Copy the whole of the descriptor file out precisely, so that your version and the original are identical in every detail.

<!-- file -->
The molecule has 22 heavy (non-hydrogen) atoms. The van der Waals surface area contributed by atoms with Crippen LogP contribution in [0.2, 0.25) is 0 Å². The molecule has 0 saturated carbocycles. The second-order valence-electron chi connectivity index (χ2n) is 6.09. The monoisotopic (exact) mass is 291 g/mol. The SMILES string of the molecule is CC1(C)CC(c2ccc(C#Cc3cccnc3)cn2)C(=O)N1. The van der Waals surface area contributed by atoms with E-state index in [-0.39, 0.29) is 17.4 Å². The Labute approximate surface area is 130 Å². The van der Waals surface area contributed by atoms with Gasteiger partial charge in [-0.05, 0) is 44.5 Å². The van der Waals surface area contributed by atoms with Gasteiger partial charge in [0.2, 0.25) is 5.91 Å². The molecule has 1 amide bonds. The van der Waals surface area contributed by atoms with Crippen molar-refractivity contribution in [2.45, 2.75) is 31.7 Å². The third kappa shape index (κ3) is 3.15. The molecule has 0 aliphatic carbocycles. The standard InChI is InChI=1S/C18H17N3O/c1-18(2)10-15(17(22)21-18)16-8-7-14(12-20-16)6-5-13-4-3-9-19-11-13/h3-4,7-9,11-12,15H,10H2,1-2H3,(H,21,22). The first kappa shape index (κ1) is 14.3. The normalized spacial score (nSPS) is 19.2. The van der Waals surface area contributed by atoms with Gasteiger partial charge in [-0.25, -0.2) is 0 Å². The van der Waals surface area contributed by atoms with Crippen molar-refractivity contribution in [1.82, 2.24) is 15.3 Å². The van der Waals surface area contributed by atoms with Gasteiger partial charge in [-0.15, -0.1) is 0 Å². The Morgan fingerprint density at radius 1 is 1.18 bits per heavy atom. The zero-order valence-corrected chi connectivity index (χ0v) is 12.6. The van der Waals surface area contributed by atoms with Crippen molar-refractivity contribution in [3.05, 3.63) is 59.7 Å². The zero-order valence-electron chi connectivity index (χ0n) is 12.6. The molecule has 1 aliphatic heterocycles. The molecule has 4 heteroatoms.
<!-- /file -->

The molecule has 22 heavy (non-hydrogen) atoms. The van der Waals surface area contributed by atoms with Crippen LogP contribution in [0.2, 0.25) is 0 Å². The molecule has 0 saturated carbocycles. The second-order valence-electron chi connectivity index (χ2n) is 6.09. The monoisotopic (exact) mass is 291 g/mol. The SMILES string of the molecule is CC1(C)CC(c2ccc(C#Cc3cccnc3)cn2)C(=O)N1. The van der Waals surface area contributed by atoms with E-state index in [-0.39, 0.29) is 17.4 Å². The Labute approximate surface area is 130 Å². The van der Waals surface area contributed by atoms with Gasteiger partial charge in [-0.05, 0) is 44.5 Å². The van der Waals surface area contributed by atoms with Gasteiger partial charge in [0.2, 0.25) is 5.91 Å². The molecule has 1 amide bonds. The van der Waals surface area contributed by atoms with Crippen molar-refractivity contribution in [2.45, 2.75) is 31.7 Å². The third kappa shape index (κ3) is 3.15. The molecule has 0 aliphatic carbocycles. The standard InChI is InChI=1S/C18H17N3O/c1-18(2)10-15(17(22)21-18)16-8-7-14(12-20-16)6-5-13-4-3-9-19-11-13/h3-4,7-9,11-12,15H,10H2,1-2H3,(H,21,22). The first kappa shape index (κ1) is 14.3. The normalized spacial score (nSPS) is 19.2. The van der Waals surface area contributed by atoms with Gasteiger partial charge in [-0.25, -0.2) is 0 Å². The van der Waals surface area contributed by atoms with Crippen molar-refractivity contribution in [1.82, 2.24) is 15.3 Å². The van der Waals surface area contributed by atoms with Gasteiger partial charge in [-0.15, -0.1) is 0 Å². The Morgan fingerprint density at radius 1 is 1.18 bits per heavy atom. The zero-order valence-corrected chi connectivity index (χ0v) is 12.6. The van der Waals surface area contributed by atoms with Crippen molar-refractivity contribution in [3.05, 3.63) is 59.7 Å². The zero-order valence-electron chi connectivity index (χ0n) is 12.6. The molecule has 1 aliphatic heterocycles. The molecule has 4 heteroatoms.